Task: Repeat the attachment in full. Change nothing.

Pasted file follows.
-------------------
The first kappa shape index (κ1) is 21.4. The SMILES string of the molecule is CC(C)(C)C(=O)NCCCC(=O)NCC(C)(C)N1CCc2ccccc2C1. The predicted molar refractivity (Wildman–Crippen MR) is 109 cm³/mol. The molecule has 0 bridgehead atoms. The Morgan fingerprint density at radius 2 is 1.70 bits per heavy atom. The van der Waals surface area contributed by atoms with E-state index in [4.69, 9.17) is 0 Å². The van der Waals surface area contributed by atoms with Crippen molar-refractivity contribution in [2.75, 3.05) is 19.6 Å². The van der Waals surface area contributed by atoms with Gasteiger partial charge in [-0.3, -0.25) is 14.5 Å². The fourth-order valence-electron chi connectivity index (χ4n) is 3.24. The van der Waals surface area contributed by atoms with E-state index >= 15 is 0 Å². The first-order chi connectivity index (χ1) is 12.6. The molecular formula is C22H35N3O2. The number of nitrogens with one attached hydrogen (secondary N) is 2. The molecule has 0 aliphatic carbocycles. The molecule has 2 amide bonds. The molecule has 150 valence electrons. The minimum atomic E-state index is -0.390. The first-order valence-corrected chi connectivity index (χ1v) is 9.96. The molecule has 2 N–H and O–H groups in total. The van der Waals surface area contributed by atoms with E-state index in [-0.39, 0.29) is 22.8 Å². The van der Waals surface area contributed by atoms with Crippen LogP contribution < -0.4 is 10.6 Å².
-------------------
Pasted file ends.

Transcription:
The first kappa shape index (κ1) is 21.4. The SMILES string of the molecule is CC(C)(C)C(=O)NCCCC(=O)NCC(C)(C)N1CCc2ccccc2C1. The predicted molar refractivity (Wildman–Crippen MR) is 109 cm³/mol. The molecule has 0 bridgehead atoms. The Morgan fingerprint density at radius 2 is 1.70 bits per heavy atom. The van der Waals surface area contributed by atoms with E-state index in [4.69, 9.17) is 0 Å². The van der Waals surface area contributed by atoms with Crippen molar-refractivity contribution in [2.75, 3.05) is 19.6 Å². The van der Waals surface area contributed by atoms with Gasteiger partial charge in [-0.3, -0.25) is 14.5 Å². The fourth-order valence-electron chi connectivity index (χ4n) is 3.24. The van der Waals surface area contributed by atoms with E-state index >= 15 is 0 Å². The first-order chi connectivity index (χ1) is 12.6. The molecular formula is C22H35N3O2. The number of nitrogens with one attached hydrogen (secondary N) is 2. The molecule has 0 aliphatic carbocycles. The molecule has 2 amide bonds. The molecule has 150 valence electrons. The minimum atomic E-state index is -0.390. The first-order valence-corrected chi connectivity index (χ1v) is 9.96. The molecule has 2 N–H and O–H groups in total. The van der Waals surface area contributed by atoms with E-state index in [-0.39, 0.29) is 22.8 Å². The van der Waals surface area contributed by atoms with Crippen LogP contribution < -0.4 is 10.6 Å².